So much of a travesty

I’m pleased to say that my filling in for the actor on the Saturday performance of Scapino was not nearly so much of a travesty as it could have been, given that between other rehearsals and work and whatnot I only had about one day to study and memorize over 100 lines that had to be delivered as fast-paced, frenetic dialogue, along with the choreography for three separate chase sequences. Beyond my study time we had only one pick-up rehearsal on the Thursday, and I had the opportunity to watch the show on Friday. So I humbly think I was something of a miracle just for not tanking the entire show.

Which is not to say it went flawlessly or that I didn’t have my fair share of head-shakingly awkward flubs. But I think I was more good than bad, and mercifully the rest of the cast and crew thought so as well (or at least so they’d have me believe), so I’m chalking it up in the “win” column.

There’s something sad about studying so hard to do the part for just one show, but there’s something even sadder in that they were a suprisingly talented and fun cast, and while I’m grateful for having been given the opportunity to share a stage with them, it’s a bit of a downer that it was for one evening only.

At least I shall have Two Gentlemen of Verona to keep me busy. I’m playing Thurio, which is a surprisingly small role – I doubt I have even a third of the lines I had to memorize in one day for Scapino – but it’s spread out over enough scenes that I cannot be doubled up into another part easily. But this is a small cast and most of the roles carry a pretty big burden of tough lines and soliloquys to memorize, and as Shakespeare goes it’s both one of his older plays and not one of his better ones, so there is something very relaxing about taking the back seat and doing the smaller part in this one.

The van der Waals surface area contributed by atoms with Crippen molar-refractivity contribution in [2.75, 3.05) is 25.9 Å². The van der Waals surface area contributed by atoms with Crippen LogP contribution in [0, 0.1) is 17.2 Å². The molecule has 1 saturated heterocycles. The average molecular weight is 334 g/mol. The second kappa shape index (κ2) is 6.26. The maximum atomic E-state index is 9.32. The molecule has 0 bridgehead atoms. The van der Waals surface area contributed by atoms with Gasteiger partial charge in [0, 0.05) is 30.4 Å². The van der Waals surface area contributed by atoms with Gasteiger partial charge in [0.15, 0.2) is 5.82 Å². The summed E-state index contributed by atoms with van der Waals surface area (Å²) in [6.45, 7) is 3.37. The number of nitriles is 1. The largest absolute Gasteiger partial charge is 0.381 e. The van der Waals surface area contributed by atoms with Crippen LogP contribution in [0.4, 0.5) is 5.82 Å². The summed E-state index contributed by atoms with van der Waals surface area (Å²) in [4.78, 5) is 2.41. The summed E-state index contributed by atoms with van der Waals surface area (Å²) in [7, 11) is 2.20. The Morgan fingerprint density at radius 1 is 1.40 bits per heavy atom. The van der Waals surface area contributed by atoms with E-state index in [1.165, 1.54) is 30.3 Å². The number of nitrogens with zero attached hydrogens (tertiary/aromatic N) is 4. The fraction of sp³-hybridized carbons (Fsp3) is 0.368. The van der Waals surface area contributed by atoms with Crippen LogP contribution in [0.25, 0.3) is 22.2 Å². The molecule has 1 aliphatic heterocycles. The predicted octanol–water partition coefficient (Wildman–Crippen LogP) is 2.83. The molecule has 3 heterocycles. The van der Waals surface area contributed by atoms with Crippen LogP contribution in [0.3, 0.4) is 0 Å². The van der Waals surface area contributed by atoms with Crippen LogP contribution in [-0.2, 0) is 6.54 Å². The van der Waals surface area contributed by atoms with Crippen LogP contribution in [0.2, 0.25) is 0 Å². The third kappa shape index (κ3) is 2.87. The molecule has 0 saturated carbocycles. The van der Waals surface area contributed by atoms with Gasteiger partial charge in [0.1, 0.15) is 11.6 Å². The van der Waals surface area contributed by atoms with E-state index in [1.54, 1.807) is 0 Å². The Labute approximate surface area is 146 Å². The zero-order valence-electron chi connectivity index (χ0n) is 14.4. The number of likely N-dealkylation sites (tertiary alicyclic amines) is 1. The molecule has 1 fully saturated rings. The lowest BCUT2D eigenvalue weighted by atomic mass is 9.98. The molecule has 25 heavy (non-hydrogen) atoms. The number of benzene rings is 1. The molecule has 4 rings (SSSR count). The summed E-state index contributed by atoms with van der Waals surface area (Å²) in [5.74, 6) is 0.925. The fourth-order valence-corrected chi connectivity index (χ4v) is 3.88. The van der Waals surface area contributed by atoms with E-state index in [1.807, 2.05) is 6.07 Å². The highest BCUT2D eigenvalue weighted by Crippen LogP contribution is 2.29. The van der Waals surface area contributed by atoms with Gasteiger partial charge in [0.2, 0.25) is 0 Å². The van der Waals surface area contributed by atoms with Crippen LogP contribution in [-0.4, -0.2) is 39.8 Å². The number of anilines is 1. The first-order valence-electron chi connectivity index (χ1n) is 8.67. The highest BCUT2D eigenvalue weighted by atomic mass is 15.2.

Plus, the director has a ton of old stage magic equipment and wants me to do a set in the middle of it… he was ballparking thirty minutes (which I think is insane for the middle of a Shakespeare show; it’ll probably be more like fifteen), so that’s a way for me to get some more stage time without having to memorize anything additional.

In the more blood-boiling department, I’ve been forced to take down my Canadian flag by the new apartment manager. This after the previous apartment manager spoke to the landlord and obtained specific permission for me to have it. It was more of the same insulting garbage… them sending me a menacing letter referring me to an attached copy of the “Patio Agreement” I’d signed that didn’t have in it anything even remotely related to hanging decorations like my flag.

I tried talking it out with the manager and within minutes she’d threatened to sic her lawyers on me and have me evicted. I hate being bullied by people like that and probably would have fought it, but between starting the new project at work and rehearsals every night I simply didn’t have time to deal with her. I figure I could raise hell about the fact the lease DOES specifically prohibit wind chimes without “express written permission” and about 8 apartments in my building alone (and there are probably a dozen or more buildings within the complex) have them on their balconies. But then she would probably just terminate my lease and have me evicted anyway. I need to find a new place to live; I can’t abide this kind of nonsense. If only I wasn’t so busy all the time.

Dan.

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